R.I.P. Dwayne Hickman, who played all-American teen Dobie Gillis
It's a small world. At Loyola University (now Loyola Marymount) in Los Angeles, one could bump into two young men. They knew of each other. One had once considered becoming a priest. The other studied political science. That's not how the lives of Dwayne Hickman and Bob Denver would end up. The two classmates knew of each other in college. They would end up working together in one of the first major teen comedies of television — The Many Loves of Dobie Gilis.
Dwayne's older brother, Darryl, was a child actor. That's how a young Hickman ended up in The Grapes of Wrath (1939), when he was only about five years old. He continued to act throughout his adolescence, working alongside the Little Rascals, Fred MacMurray, Claudette Colbert and Lionel Barrymore. Columbia Pictures launched a whole franchise called the Rusty series, about a boy and his dog, in the 1940s, and Hickman appeared in many of them.
While Hickman was at Loyola, he landed a breakthrough role on television, as the teen lead on The Bob Cummings Show, on which he got to hone his skills alongside Ann B. Davis, long before she became Alice. Hickman had a strong worth ethic. Attending school and acting. He even appeared on The Adventures of Ozzie and Harriet.
He hardly missed a step after The Bob Cummings Show ended, jumping immediately into the lead role on The Many Loves of Dobie Gillis. The girl-crazy kid paired with his beatnik pal Maynard G. Krebs, played by his fellow Loyola acquaintance Bob Denver. With its hip slang and attractive cast — Tuesday Weld and Warren Beatty in season one — Dobie Gillis became a smash with the Boomers. Even older brother Darryl Hickman joined the show… playing Dobie's older brother! They wrote him out after season one, however.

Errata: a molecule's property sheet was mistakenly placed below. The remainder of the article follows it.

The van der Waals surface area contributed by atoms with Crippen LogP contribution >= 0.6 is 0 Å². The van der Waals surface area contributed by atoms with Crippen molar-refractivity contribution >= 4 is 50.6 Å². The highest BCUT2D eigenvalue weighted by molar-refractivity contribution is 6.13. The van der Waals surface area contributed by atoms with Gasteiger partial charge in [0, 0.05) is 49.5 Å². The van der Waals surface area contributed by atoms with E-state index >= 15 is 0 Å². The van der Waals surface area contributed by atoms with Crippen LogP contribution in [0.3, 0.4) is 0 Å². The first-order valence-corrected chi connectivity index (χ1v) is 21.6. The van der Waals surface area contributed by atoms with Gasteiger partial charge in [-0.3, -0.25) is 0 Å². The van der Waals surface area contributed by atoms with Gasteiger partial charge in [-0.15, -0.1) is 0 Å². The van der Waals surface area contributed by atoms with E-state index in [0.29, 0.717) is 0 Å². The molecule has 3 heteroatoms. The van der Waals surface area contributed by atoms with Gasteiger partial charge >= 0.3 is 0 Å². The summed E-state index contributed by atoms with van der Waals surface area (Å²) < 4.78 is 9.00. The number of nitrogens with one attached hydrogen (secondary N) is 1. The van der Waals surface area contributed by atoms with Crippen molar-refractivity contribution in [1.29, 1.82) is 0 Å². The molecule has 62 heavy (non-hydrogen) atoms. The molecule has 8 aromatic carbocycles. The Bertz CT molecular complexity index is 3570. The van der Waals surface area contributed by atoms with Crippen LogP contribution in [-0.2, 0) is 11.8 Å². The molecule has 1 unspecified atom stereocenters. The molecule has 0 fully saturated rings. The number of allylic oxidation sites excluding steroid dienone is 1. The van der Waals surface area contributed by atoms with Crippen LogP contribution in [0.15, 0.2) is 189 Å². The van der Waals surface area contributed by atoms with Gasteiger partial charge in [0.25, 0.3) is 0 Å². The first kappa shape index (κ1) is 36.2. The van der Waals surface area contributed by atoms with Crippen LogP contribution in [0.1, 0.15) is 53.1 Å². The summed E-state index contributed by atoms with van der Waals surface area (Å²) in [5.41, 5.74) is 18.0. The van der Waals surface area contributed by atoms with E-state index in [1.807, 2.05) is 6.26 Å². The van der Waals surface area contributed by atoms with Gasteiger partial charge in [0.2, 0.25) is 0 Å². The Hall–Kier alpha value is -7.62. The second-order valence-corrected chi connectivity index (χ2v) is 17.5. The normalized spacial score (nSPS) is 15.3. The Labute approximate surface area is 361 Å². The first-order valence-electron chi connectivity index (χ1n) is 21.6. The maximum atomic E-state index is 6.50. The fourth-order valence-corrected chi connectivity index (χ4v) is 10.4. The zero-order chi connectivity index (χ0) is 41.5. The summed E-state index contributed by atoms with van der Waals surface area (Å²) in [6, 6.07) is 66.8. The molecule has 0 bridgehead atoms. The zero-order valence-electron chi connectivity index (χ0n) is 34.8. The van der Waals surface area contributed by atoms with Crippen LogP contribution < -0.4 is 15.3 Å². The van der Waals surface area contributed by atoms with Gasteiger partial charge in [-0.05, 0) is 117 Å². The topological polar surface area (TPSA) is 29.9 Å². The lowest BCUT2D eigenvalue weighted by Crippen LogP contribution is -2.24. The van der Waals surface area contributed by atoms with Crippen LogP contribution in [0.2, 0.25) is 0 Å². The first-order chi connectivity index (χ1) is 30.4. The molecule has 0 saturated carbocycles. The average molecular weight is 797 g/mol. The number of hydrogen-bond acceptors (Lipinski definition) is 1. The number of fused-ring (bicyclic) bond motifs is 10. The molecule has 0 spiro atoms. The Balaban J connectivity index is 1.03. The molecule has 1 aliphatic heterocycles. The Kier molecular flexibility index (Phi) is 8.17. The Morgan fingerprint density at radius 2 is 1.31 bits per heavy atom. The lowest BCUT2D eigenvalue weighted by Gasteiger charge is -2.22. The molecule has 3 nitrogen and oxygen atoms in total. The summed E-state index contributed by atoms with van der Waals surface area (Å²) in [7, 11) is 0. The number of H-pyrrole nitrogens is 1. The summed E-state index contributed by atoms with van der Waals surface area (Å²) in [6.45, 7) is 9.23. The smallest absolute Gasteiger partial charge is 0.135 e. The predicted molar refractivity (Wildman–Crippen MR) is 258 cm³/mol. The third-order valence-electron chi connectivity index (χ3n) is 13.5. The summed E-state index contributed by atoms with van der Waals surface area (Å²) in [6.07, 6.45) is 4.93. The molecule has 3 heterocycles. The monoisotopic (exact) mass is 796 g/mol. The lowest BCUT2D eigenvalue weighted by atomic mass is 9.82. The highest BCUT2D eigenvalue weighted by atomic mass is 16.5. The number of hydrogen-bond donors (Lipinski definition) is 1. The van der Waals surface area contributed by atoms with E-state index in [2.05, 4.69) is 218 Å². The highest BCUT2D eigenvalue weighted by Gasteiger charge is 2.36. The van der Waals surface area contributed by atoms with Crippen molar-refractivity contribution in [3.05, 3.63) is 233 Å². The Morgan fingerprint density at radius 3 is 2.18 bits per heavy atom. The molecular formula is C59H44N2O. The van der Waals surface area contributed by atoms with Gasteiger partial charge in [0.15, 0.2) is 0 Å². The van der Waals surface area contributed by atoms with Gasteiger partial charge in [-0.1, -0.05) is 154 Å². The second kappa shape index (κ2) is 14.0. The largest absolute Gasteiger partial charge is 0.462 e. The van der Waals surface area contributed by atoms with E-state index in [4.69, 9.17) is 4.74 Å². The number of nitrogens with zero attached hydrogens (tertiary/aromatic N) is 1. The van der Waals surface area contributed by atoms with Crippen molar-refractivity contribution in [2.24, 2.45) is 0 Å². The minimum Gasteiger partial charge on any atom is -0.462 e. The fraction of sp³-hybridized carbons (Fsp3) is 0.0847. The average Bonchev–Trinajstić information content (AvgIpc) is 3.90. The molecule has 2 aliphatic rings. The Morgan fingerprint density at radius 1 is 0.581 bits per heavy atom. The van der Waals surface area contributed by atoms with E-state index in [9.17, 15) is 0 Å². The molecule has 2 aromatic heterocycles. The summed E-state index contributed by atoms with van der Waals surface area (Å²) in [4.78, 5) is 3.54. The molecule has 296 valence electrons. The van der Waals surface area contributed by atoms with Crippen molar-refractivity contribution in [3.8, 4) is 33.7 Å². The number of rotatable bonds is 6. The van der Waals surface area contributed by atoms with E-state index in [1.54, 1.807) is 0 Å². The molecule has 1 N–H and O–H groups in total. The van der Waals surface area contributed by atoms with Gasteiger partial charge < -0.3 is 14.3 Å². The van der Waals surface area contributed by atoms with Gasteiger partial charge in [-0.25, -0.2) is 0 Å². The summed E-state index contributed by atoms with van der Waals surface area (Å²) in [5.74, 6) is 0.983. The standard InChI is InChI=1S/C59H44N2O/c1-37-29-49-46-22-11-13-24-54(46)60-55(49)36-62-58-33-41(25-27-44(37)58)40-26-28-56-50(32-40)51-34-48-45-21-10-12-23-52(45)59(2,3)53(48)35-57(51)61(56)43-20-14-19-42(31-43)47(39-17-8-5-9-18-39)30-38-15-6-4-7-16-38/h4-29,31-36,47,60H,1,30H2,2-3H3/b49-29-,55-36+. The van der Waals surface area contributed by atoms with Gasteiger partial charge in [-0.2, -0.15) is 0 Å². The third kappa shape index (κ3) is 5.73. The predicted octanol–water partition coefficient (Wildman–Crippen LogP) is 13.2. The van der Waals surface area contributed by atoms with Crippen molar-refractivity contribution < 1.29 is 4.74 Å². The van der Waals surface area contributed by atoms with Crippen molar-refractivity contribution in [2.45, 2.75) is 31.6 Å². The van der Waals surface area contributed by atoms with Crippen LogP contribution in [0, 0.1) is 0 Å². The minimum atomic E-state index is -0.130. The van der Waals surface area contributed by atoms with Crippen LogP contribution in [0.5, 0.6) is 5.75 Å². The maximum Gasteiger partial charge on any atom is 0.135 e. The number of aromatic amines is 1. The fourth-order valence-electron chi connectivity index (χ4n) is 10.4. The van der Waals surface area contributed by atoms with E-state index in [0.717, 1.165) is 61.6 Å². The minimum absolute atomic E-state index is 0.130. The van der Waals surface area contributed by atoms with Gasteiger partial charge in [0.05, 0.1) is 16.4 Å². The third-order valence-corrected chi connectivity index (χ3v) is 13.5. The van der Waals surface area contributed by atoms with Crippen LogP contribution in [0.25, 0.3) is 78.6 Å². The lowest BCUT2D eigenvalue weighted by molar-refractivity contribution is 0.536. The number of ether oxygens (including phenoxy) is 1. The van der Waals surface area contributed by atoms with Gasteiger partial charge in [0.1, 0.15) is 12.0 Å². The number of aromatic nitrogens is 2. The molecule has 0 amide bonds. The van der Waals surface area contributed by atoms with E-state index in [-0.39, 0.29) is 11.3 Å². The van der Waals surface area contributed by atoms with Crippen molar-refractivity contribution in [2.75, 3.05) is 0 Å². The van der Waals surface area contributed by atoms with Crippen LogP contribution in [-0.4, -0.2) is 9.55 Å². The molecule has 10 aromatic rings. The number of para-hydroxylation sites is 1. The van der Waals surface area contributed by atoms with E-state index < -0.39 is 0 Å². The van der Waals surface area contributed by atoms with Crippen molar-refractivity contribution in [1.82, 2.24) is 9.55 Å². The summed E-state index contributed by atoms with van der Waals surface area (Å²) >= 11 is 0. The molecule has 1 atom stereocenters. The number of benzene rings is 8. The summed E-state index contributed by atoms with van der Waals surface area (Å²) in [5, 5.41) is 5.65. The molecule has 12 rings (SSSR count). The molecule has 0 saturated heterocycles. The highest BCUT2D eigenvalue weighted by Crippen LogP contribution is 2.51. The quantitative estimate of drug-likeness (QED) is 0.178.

The sitcom ran for four seasons, following the friends as they joined the Army.
Following the demise of Dobie Gillis, Hickman found himself typecast in youth roles. He was a natural fit alongside Frankie Avalon in American International productions — "beach" (and, well, snow) B-movies aimed at teens — like Ski Party and How to Stuff a Wild Bikini.
On the small screen, he found only bit parts, turning up in The Mod Squad and Love, American Style. Dobie returned, in 1977, with Whatever Happened to Dobie Gillis?, a TV pilot that saw the boy all grown up and married to Zelda. But it ended up being a one-shot, not a series.
Eventually, in the 1970s, he opted to shift to work behind the camera. Hickman became a programming exec at CBS. He returned again to the role of Dobie for the 1988 reunion Bring Me the Head of Dobie Gillis. It was heartwarming to keep checking in on such a beloved, lovestruck character.
On January 9, Hickman died from complications due to Parkinson's disease, his publicist announced, according to The Hollywood Reporter. He was 87.